That’s right. That was based on an accident in filming. A tiny little thing where I left my own personal, occasionally pretentious stud earring in my left ear while we were filming. I never intended to do that and it made the air. And that was that, and I was glad I didn’t get in trouble for it. But Andrew caught it when he was a fan of the show, before he guest-starred for the first time. It went into his file, this brilliant mind of his, and he used it as a weapon to argue with Hannah in what was otherwise an improvised exchange. My wife, Tracy, and I just howled when we saw it. I said, “Oh, shit, I’ve been found out.” I later talked to Jesse Peretz, who is a frequent director and producer on the show, about it—there’s a meaning about Jesse’s personal history that plays into this as well. He said, “I think it put a flea in our ear about what might be possible.”
Even with the history of that one line, the news was really surprising, because we’ve gotten to see over the years a really vivacious relationship with Tad and Loreen. There’s been sex and nudity and real love between you two that we’ve seen.
They’ve been incredibly successful as partners. There’s a paradox. Ultimately, as the consequences of his self-determination begin to form, there’s a program of suffering that’s unavoidable. Not because he was living a lie, but because he lived something that was very true. It’s something that’s horrible to live because it’s worse than another kind of failed romance, where people say, “OK, I get it.” It’s one thing for a wife or husband to find that their partner has got to move on. The readily available scenarios are a younger woman or a younger man, the lifetime of making something work that was never just right, for sexual reasons, or you just grow apart. But for the wife to be rejected because she’s not the right gender—it’s a biological insult. A psychological divorce. It’s unfathomable.
I feel like it’s remarkable, and I mean this with great respect, that as a man of almost 60, you’re on a show called Girls in a role as rich as this one is. Nude scene. Sex scene. A coming out arc. What’s it been like to be on a show targeted at millennials, ostensibly, but to be allowed to do all of this as a member of the generation before that?
I’m even a member of the generation before the generation. You’re being generous. It’s been an honor. Girls has affected certain changes in the way I’m seen, the way I’m considered and cast. I have a backstory and a history of early success in situation comedy, and in an era when the palate, not just of colors, but intent and tone was different in the way comedy was achieved, in Bosom Buddies and through Newhart and work later after that, I feel in some ways that being cast in Girls was a turning point that would steer me down an avenue of such better opportunities. This past year I was cast entirely against type on a show called Gotham. I play someone that is 180 degrees the polar opposite to Tad. And these things run concurrently now!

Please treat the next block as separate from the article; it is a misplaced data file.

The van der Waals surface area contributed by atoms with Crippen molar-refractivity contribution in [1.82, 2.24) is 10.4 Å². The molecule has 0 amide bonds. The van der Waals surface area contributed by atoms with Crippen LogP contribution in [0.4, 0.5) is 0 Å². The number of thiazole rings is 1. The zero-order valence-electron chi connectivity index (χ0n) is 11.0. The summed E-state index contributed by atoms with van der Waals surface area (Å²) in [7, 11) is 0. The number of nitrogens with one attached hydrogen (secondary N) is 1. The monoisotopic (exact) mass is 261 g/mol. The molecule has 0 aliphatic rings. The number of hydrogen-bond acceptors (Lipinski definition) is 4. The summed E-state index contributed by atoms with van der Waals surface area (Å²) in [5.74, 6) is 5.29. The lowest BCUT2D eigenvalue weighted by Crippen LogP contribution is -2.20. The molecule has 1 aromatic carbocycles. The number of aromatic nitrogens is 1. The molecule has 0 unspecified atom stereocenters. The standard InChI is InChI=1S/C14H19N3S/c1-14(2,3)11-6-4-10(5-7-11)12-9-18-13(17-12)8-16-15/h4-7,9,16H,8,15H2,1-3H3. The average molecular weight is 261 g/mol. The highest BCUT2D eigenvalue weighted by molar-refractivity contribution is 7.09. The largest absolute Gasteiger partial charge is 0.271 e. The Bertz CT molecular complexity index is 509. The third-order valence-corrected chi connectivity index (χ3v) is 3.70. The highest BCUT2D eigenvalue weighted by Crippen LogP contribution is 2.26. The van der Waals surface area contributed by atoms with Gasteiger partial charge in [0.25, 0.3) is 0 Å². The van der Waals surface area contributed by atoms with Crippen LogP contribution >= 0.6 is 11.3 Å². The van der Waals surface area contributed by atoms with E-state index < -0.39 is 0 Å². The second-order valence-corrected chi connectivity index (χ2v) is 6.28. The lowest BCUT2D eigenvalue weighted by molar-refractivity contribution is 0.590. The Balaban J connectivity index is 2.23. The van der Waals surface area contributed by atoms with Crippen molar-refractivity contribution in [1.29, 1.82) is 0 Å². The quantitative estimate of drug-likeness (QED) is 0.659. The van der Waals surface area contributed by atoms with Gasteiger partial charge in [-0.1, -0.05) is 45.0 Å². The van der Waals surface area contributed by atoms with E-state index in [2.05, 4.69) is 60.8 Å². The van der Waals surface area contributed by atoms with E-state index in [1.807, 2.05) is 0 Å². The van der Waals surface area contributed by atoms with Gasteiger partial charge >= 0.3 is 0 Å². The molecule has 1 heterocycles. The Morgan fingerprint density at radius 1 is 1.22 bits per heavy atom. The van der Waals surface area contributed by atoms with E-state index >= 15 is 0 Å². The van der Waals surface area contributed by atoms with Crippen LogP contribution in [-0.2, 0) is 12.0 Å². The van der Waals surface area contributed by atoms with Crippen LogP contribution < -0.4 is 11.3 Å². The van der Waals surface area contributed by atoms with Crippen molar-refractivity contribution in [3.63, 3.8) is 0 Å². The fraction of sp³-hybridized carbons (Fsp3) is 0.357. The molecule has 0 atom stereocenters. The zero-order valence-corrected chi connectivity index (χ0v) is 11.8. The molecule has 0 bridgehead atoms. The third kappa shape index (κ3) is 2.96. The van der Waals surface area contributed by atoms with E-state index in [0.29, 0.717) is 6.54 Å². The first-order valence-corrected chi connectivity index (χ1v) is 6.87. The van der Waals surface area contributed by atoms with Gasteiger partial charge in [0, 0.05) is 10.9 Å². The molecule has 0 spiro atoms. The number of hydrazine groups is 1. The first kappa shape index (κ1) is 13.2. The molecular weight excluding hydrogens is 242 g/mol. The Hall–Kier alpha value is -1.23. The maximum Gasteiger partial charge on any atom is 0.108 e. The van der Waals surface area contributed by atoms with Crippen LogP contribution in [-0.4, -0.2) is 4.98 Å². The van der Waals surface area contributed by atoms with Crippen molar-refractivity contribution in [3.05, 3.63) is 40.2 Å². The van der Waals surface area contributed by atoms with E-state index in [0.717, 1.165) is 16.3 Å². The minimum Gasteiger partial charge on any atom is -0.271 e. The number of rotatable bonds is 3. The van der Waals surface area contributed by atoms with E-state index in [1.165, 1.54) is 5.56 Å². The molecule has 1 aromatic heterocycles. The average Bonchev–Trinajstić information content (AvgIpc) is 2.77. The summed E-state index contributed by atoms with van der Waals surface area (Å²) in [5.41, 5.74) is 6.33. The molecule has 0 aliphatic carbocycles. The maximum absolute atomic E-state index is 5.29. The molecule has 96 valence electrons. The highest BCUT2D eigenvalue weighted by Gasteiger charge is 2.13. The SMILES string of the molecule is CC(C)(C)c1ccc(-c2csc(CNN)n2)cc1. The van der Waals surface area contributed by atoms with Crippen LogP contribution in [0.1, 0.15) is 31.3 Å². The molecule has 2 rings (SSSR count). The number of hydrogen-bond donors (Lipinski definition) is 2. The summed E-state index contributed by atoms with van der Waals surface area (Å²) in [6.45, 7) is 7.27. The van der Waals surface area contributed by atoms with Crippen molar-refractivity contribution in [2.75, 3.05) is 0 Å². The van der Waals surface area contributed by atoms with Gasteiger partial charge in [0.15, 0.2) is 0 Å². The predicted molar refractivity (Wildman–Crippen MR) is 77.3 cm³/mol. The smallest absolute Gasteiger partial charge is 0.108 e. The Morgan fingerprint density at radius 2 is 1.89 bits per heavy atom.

Filming a nude scene must certainly change how people look at you.
When they wrote a nude scene, I thought that this would be potentially the most mortifying experience of my career. And flying in the face of that assessment and the clear calculation of what that meant, which is do not do it, I therefore did it. Because what they had written was something for the character of my daughter, who needed to experience to real mortification at her father’s nudity. I said, “I will take this hit for the team and do it.” Because the only reason I had for not doing went to shame: shame in the male body. And god knows my female counterparts, my brethren and sistren, have historically had to overcome shame and perhaps even suffer exploitation. It sounds pretty grand now that I hear out loud, but this was my thought process at the time: “I’m not going to give into the shame that attaches to a perception of the male body in nudity. I’m doing it.”
Do you regret doing the nude scene?
I don’t regret it. I have a quirky pride about all of it. I probably would not do it again.
There was a positive reaction, I think. People thought it was progressive for you and Becky Ann to do that scene at that age. Beyond that, though, was that we’re used to seeing women’s bodies portrayed nude with such frankness. It was a big moment to see the male body portrayed in the same way. I feel like you got credit for that.
I hope so. Somebody posted something that hurt my feelings so deeply, that I thought, wow.
What did they say?
I glimpsed it so briefly that I atypically cannot quote it verbatim. This was just mean and condescending and alluded to, “Was this really necessary?” or, “I didn’t need to see that.” What it connected me with, in that moment, was the very shame that I had sought to play in defiance of. And so on the one hand, as I say, I was immediately hurt and embarrassed and mortified and all those things shame is intended to make you feel. And yet in that same moment I said, “Well, fuck you, universe.” You know, those clouds in the universe that rain on that kind of decision making. And I took a small and additional amount of pride that I had done the scene anyway.
You mentioned earlier that there’s a connection between Tad’s coming out storyline and Jesse Peretz. Could you elaborate on that?
Jesse’s father—and I don’t think he’d mind me sharing it with you, nor would his dad—is a highly celebrated, if not revered academic, who was the publisher or editor-in-chief of The New Republic. He is a gigantic conservative intellect and academic of tremendous accomplishment, who came out in his 60s. Everyone I had spoken to on the show conceded that this, not the story I shared about the stud being in my ear, was a more real-life inspiration for the story.
Did you talk with Jesse about it?
Jesse, who is one of my favorite directors in the world, directed the fourth episode of the season where Tad surprise-visits Hannah in Iowa. And in the filming of that episode, Jesse and I had a lot of conversations about his dad. Jesse insisted that he didn’t think that his father plugged in and connected with what we were doing in any way, shape, or form. I think maybe he was being sensitive, or protective, but for the actor, for me, it meant the world to me. Not that his father’s story was something that I was playing, but that Jesse’s sensitivity connected to something that I was playing. His feeling about what he had experienced connected with me, and made me feel like his father is probably very proud of him.
That’s something to certainly take with you.
That’s the handbook that I have as we move forward with this story in Season Five. It’s something that will irresistibly continue to be part of Tad: his decency, his kindness, and his compassion. I hope we get to laugh with him again, because this has been hard. This was an executive decision at Girls to forgo the glib way this story might have been told and tell it how we are telling it.
This interview was edited for length.